Breast ultrasound imaging is a safe and painless procedure that produces pictures of the inside of the breast using sound waves. During the breast ultrasound scan a small hand-held transducer (probe) is placed directly on the breast, transmitting high-frequency sound waves into the breast tissue. The transducer then collects the sounds that bounce back and a computer converts the sound waves into an image on a video display screen. Ultrasound examinations do not use ionising radiation (as used in x-rays), so there is no exposure to radiation.
During a physical exam, mammography or during Magnetic Resonance Imaging (MRI), a physician may notice abnormalities, such as a lump, in the breast. A breast ultrasound can then be used to diagnose these abnormalities.
How is the procedure performed?
The breast ultrasound will be performed by a radiologist (a physician specifically trained to supervise and interpret radiology examinations). You will first be instructed to lie on your back on an examination table. You may also be asked to raise your arm above your head. A warm water-based gel will then be applied to the breast to ensure the transducer connects securely to the skin and there are no air pockets that could potentially block the sound waves. The transducer will then be placed on the body and moved back and forth over the breast.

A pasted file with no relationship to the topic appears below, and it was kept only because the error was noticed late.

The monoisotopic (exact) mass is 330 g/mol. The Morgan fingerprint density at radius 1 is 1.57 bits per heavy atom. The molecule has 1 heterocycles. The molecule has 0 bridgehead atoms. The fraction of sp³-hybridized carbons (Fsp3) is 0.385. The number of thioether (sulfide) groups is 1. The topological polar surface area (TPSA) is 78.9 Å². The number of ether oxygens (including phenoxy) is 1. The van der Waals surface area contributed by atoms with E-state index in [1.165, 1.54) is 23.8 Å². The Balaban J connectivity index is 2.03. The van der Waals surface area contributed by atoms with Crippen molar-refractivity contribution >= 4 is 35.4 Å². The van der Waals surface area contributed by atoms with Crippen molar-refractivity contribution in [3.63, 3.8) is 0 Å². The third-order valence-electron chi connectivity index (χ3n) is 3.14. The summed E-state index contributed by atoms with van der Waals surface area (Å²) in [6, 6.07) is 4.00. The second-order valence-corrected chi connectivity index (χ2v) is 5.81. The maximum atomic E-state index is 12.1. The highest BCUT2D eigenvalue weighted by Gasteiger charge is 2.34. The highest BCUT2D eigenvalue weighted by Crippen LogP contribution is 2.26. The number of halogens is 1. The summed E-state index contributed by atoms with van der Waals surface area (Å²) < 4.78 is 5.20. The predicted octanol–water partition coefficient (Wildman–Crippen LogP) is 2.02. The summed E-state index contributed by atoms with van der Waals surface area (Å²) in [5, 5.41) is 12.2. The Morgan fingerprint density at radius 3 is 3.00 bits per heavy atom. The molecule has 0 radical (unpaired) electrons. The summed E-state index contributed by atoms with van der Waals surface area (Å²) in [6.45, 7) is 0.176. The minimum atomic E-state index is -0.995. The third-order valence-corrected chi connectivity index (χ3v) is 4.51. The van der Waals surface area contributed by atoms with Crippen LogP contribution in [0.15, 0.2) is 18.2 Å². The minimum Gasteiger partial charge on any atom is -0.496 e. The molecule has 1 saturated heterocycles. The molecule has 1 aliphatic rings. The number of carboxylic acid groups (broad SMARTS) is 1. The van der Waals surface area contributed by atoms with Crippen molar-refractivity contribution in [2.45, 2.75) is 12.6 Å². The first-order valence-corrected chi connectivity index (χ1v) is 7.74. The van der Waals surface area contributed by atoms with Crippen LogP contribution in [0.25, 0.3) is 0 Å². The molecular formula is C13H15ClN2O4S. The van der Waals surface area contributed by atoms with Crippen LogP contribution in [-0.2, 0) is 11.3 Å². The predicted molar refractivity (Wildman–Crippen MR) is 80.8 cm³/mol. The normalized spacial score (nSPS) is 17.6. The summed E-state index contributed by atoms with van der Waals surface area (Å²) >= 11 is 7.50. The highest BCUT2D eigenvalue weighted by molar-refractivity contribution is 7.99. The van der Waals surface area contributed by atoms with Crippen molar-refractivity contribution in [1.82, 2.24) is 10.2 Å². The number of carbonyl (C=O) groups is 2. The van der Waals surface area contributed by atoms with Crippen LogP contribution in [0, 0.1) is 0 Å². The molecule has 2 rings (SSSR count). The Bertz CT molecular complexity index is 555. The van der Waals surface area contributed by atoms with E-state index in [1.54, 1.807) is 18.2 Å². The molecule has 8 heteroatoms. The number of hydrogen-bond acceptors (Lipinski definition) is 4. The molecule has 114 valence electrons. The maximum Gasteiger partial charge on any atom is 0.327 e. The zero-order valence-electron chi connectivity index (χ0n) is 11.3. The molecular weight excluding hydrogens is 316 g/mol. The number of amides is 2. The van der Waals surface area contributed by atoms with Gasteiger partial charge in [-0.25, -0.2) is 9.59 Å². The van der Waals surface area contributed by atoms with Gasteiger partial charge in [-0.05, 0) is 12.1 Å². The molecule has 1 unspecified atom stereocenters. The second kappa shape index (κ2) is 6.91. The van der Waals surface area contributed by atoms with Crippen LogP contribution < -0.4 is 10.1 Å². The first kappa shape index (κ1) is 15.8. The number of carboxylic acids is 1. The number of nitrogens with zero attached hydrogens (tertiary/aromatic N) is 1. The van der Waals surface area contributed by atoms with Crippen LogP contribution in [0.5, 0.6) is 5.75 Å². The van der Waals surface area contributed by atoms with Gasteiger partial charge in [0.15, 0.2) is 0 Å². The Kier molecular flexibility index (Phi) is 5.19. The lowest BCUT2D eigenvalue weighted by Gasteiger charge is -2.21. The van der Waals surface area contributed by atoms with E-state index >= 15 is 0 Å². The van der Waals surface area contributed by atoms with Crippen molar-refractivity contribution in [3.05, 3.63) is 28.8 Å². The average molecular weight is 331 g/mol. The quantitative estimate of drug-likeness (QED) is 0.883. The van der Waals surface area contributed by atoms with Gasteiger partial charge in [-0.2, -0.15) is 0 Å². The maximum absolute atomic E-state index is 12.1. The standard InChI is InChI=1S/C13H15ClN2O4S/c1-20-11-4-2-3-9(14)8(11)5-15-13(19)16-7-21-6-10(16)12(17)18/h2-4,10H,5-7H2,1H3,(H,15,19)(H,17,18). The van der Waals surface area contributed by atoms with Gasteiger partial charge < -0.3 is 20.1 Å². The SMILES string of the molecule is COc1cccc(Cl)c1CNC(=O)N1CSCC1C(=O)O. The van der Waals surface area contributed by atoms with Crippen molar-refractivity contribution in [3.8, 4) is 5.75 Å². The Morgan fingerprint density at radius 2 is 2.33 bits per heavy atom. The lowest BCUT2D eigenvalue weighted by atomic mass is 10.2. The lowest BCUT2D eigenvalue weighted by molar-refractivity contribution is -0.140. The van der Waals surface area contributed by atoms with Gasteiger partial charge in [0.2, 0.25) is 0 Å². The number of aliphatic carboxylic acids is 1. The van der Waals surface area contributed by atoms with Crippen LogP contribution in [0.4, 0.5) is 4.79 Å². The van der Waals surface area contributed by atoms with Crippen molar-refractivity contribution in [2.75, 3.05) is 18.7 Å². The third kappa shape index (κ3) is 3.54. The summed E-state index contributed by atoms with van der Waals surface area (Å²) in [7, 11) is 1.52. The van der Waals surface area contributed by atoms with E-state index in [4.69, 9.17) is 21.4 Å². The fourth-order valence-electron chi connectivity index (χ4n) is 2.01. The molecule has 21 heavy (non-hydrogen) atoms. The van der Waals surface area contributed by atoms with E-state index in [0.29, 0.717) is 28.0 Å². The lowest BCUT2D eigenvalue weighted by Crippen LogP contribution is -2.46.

It is likely you will feel the pressure of the transducer as it is pressed against the breast but this shouldn’t cause any discomfort. In cases where the scan is carried out over an area of tenderness you may feel some minor pain.
A breast ultrasound is usually completed within 30 minutes. Once complete, the clear ultrasound gel will be wiped off your skin. Any portions that are not wiped off will dry quickly. The ultrasound gel does not usually stain or discolour clothing.
There are no risks associated with a breast ultrasound.
Before the breast ultrasound scan you will be asked to undress from the waist up and put on a gown.
As with a mammogram, once the ultrasound is complete, a report will be validated and be made available to the consultant.
If the patient needs intervention (Biopsy or FNA) the specimen is sent to the pathology laboratory. Results will be sent to the consultant, the patient will have a follow up appointment to discuss the result.